As I arrive for my interview with TreaH Cleaves, a few minutes late, I see her struggling to carry a few boxes in from her car. I walk over and help her take a box of books inside. Sitting on top, I notice Alexander Pope’s “Essay on Man.” She’s remarkably hospitable: She invites me to sit down; she offers me a Cloud Water; and after a few minutes, we begin the interview. One of her dogs, Island, sits next to her until the end, and I can hear Nicole, her other dog, in the bedroom. They’re sisters, turning 13 in June. She opens the window to let the breeze in. We spend the next 45 minutes together while she chronicles stories about her family, shows me photographs and makes jokes.
While I’m opening Voice Memos on my phone, TreaH notices my chipping nail polish. My recording of our conversation begins with her remarking, “I just love that guys can wear nail polish now, you know? I mean, it’s such an interesting (thing) because we’re kind of dove-tailing and synthesizing and changing.” With these words, we’ve begun. For the next 45 minutes, I forget she lives in a tent.
I met TreaH the previous afternoon, walking by People’s Park, while she was talking to a social worker. She tells me that he is responsible for her living at People’s Park, quickly clarifying, “In a good way! He gave me a tent!” She’s exceptionally quick witted at 73 years old — sharper than most students I’ve met at UC Berkeley. She rattles off statistics and American history without a problem. She recounts how she campaigned for Andrew Yang during the 2020 primary, but if she had known about Marianne Williamson, she would have campaigned for her instead. She’s profoundly spiritual, telling me that she chose her name because it is an anagram of both “heart” and “Earth.” She argues that a flat Earth doesn’t make sense because of the equinoxes and references “the Universal Oneness” throughout our conversation.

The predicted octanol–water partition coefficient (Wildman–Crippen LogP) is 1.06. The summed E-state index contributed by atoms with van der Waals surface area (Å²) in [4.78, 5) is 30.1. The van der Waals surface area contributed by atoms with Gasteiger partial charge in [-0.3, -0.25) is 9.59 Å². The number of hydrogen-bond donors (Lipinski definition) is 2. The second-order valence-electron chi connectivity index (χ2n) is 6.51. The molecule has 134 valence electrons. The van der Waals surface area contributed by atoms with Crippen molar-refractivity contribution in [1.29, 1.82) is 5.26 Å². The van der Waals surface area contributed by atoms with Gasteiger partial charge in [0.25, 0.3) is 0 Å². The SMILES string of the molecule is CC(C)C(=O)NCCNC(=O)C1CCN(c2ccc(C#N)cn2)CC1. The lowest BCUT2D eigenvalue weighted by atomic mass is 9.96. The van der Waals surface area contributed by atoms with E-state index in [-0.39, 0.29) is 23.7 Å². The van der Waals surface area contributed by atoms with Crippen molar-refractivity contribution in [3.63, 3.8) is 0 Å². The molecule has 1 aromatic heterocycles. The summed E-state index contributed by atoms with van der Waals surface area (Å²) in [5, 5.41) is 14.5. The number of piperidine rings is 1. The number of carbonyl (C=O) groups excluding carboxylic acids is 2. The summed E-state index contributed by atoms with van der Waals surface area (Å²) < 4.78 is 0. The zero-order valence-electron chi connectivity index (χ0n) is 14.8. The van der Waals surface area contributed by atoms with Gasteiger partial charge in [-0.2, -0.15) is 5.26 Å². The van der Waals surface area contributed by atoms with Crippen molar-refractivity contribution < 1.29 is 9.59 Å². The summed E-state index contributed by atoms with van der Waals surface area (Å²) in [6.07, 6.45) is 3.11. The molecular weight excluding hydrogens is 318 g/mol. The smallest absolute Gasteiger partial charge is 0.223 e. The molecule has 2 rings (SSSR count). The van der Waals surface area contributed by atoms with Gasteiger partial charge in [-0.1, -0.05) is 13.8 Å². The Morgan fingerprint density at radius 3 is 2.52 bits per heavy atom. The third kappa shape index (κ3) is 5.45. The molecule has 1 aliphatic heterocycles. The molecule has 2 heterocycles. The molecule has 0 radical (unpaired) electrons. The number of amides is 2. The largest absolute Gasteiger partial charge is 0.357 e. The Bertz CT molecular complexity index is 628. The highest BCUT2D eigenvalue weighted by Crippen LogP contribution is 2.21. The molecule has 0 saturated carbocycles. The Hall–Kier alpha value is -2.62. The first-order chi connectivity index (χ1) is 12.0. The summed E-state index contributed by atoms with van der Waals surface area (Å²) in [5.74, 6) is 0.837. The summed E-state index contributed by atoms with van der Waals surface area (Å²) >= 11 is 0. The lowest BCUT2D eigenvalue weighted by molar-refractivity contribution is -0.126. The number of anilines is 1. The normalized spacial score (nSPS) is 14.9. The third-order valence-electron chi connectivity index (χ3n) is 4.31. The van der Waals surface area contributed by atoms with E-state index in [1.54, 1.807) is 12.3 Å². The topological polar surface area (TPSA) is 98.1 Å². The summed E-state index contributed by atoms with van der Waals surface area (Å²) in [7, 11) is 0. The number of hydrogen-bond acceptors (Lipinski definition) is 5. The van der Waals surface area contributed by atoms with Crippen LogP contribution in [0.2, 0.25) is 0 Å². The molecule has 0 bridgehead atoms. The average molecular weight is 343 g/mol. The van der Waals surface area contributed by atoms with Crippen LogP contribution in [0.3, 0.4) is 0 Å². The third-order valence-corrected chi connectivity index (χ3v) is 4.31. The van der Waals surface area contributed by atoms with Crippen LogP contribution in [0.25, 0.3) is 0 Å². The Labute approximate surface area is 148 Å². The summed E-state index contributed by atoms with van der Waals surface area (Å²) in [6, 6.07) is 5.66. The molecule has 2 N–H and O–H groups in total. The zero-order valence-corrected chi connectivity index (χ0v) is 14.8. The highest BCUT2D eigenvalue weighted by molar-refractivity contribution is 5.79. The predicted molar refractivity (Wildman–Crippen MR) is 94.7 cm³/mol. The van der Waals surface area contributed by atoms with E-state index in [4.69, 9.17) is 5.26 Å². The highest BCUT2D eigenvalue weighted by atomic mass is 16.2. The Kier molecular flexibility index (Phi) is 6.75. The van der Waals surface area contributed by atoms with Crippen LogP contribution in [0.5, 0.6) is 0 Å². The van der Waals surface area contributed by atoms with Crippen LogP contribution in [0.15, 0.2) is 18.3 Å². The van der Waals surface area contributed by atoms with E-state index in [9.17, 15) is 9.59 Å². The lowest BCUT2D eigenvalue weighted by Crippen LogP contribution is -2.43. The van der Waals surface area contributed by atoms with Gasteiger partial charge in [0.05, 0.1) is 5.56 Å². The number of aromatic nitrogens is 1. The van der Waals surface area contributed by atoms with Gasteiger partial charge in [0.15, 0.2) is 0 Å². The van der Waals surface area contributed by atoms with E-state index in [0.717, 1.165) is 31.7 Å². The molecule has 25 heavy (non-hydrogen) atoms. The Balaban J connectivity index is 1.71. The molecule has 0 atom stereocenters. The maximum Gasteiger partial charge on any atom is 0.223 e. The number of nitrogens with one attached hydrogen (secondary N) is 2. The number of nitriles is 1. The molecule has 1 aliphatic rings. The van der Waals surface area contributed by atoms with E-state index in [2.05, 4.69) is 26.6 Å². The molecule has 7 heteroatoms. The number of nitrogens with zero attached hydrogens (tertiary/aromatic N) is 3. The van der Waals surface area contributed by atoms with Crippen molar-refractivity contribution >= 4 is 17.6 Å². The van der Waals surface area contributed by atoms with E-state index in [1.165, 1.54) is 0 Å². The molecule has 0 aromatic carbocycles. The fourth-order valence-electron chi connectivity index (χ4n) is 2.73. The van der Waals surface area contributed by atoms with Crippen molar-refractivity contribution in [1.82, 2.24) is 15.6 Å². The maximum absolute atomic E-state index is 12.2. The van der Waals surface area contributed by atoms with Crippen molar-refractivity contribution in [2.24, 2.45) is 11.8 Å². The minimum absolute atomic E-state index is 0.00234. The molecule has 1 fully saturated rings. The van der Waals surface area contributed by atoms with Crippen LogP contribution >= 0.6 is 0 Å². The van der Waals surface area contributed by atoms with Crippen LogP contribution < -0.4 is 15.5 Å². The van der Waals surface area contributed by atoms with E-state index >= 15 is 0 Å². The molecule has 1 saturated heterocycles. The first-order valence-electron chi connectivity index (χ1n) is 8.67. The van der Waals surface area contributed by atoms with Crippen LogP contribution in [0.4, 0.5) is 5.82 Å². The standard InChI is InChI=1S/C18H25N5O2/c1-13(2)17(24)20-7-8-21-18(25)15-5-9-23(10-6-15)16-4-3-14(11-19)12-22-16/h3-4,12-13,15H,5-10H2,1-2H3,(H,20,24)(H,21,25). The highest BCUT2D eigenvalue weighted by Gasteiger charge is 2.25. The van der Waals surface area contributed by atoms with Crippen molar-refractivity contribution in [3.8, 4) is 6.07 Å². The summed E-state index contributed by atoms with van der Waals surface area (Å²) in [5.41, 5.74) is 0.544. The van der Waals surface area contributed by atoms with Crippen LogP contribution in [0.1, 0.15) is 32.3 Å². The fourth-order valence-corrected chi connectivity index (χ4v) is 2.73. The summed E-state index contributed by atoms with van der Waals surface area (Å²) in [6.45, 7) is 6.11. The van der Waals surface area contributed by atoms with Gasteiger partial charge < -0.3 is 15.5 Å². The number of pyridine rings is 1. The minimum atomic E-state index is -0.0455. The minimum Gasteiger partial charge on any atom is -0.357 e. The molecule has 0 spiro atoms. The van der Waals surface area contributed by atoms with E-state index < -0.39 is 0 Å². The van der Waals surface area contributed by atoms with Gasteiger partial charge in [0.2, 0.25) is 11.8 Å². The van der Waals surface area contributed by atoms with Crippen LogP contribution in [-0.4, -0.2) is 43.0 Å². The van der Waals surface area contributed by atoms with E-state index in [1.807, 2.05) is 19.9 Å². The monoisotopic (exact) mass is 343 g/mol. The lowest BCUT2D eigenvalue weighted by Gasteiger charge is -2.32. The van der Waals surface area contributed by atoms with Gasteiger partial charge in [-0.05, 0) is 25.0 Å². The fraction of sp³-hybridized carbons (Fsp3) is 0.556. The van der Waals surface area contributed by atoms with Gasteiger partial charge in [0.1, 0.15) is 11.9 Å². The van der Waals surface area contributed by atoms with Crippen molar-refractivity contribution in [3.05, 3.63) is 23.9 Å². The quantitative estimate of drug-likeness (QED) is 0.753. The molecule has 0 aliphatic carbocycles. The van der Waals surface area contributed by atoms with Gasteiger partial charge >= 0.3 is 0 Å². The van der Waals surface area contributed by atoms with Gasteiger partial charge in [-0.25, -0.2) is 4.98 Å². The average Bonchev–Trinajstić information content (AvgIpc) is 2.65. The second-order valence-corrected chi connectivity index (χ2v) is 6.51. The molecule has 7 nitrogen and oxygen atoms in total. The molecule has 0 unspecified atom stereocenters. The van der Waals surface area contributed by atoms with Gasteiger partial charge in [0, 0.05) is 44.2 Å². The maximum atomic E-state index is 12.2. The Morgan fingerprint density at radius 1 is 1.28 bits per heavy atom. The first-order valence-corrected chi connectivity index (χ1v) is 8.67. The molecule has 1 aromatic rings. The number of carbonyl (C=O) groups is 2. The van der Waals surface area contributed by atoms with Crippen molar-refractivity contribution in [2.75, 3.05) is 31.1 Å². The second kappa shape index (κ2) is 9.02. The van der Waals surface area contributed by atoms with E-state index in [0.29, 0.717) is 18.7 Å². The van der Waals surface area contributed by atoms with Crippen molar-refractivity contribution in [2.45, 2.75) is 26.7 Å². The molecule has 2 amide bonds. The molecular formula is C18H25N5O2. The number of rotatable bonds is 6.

She’s profoundly spiritual, telling me that she chose her name because it is an anagram of both “heart” and “Earth.”